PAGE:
Women, Work, and the Will to Lead
by Sheryl Sandberg
I tend to avoid books like this like the plague. They often strike me as self-help nonsense that only tells people what they want to hear or what they already know. For me, this was not that at all. Sandberg’s goal with the book is to help women in the workforce to step up to the plate and get involved in their offices. So much of what she talked about (women not noting their own accomplishments, women being viewed in a negative light if they took on authority roles) were things I had seen for myself in my own career. Oh and did I mention she’s the COO of Facebook?
“A 2011 McKinsey report noted that men are promoted based on potential, while women are promoted based on past accomplishments.”
Though we have come a long way in gender equality in the workplace, we still have stigmas connected with certain decisions that affect the way we see ourselves. There are “working” moms and “stay-at-home” moms, yet we never quantify our male counterparts in the same way. Sandberg addresses these issues without ever condescending or saying that one choice it right for everyone. The important thing is to understand that you have a choice as a woman.
“For many men, the fundamental assumption is that they can have both a successful professional life and a fulfilling personal life. For many women, the assumption is that trying to do both is difficult at best and impossible at worst.”
One thing that particularly stuck in my mind was the Howard/Heidi study. People were asked to evaluate a potential employee based on a detailed resume with past experience, education, expertise and more. The only difference was that the name was female for some and male for others. Again, all the details of past jobs and experience were identical, yet people saw the female job candidate as someone who was aggressive or overly ambitious. They thought she might be qualified, but no one wanted to work with her. This was the response from both men and women! When a man is in a position of power he tends to be respected. When a woman is in the same position her actions are often seen as harsh. I kept thinking of Tina Fey and Amy Poehler’s SNL Weekend Update bit about “Bitches get stuff done!” It’s the same idea. Women are seen as bitches if they make hard decisions, while men are seen as strong leaders.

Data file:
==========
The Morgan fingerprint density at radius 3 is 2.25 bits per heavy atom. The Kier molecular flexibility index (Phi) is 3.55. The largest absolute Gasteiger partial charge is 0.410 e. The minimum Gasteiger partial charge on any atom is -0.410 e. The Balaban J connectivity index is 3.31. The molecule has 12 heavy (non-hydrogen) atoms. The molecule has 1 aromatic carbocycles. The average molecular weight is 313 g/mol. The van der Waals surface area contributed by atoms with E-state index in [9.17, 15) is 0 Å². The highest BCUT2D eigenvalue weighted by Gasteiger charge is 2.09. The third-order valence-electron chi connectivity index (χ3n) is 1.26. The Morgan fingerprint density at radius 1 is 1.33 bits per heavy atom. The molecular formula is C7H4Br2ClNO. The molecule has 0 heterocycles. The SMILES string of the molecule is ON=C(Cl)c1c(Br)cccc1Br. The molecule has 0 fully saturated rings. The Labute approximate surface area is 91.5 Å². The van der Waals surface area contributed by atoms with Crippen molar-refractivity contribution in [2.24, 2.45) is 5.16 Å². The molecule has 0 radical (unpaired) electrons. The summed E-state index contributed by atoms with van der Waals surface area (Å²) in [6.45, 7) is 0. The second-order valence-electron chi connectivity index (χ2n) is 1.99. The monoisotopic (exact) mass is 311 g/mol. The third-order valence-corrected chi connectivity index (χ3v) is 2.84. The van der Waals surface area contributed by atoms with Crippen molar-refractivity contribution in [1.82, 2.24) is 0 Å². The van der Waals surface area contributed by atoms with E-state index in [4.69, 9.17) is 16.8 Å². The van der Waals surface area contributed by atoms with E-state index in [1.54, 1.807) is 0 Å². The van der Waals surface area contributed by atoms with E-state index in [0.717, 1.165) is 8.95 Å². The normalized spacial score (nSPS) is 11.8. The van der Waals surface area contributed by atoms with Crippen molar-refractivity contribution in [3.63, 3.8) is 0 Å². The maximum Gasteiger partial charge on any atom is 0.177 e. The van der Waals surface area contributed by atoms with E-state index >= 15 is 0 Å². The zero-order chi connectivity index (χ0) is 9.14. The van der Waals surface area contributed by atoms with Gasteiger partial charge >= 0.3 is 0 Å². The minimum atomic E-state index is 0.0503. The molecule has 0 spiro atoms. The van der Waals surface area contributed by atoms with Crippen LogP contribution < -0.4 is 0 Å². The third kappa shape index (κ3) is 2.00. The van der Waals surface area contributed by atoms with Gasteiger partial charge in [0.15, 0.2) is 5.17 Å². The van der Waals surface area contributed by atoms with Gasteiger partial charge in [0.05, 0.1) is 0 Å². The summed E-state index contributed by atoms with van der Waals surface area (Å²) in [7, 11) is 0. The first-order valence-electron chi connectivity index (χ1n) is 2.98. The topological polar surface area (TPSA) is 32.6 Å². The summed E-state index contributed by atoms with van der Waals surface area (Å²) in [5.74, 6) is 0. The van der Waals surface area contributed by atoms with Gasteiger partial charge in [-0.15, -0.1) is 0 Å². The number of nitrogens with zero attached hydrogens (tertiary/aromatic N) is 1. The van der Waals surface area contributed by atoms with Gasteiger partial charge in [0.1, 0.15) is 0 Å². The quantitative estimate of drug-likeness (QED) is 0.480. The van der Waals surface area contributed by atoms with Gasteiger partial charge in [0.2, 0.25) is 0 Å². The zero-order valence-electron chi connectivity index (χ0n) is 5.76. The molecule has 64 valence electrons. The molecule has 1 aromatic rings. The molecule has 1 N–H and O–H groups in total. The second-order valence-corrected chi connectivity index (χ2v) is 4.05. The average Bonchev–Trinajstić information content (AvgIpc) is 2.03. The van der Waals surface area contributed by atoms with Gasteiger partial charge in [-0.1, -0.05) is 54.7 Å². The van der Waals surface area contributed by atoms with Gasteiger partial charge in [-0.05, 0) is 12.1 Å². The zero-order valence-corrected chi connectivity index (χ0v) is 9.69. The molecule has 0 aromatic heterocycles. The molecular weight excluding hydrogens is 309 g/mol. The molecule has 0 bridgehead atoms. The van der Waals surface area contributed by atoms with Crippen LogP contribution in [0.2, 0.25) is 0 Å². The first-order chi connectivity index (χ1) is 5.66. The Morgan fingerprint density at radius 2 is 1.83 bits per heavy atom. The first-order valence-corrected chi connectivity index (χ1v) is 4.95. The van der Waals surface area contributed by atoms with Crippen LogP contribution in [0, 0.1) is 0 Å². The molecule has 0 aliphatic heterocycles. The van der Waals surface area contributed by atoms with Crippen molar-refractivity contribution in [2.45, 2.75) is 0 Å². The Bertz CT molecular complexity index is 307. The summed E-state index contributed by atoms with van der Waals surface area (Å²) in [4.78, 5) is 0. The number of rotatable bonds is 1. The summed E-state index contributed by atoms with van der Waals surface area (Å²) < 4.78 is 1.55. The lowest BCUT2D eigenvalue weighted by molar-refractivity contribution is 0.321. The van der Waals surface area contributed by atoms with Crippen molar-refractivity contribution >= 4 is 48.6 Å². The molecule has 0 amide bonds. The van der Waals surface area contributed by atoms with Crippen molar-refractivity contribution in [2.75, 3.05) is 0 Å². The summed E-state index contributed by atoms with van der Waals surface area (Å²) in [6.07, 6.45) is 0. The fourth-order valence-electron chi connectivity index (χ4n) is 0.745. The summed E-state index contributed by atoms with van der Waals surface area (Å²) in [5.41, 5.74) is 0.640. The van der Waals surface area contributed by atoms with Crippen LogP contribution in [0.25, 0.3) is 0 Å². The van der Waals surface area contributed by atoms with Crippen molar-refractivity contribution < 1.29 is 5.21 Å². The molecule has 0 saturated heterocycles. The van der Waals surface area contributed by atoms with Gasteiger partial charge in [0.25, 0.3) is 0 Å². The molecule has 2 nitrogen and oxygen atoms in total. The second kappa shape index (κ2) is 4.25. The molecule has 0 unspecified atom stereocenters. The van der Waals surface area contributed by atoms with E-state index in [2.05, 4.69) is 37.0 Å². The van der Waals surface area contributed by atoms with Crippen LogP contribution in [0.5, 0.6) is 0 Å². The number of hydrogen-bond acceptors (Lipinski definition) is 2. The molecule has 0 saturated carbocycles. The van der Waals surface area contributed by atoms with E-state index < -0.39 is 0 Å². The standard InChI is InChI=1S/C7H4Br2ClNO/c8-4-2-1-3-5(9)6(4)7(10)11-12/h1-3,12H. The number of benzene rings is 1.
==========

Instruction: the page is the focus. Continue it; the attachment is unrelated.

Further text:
After reading The Feminine Mystique just last month, I found this one infinitely more applicable to my current life. She talks about the problems but she also provides actual advice and logical steps to take to overcome those hurdles. It was interesting to read them both and see how far we’ve come and how far we still have to go. She doesn’t simplify matters and make it seem like there’s an easy answer, but she addresses the problems without flinching and often the problem is the women themselves. She talks about this without blame or guilt. We’ve been trained that it’s more important to be liked than to be successful. Her approach is not to disregard out self-doubt completely, but to be confident in our abilities moving forward.
BOTTOM LINE: I really loved it and want to get my own copy for future reference and lending (I read a library copy.) Having just started a new job I hope that I can incorporate some of these tips into my daily interaction.
“The cost of stability is often diminished opportunities for growth.”
“In today’s world, we no longer have to hunt in the wild for our food, our desire for leadership is largely a culturally created and reinforced trait. How individuals view what they can and should accomplish is in large part formed by our societal expectations.”
“Searching for mentor has become the professional equivalent of waiting for Prince Charming.”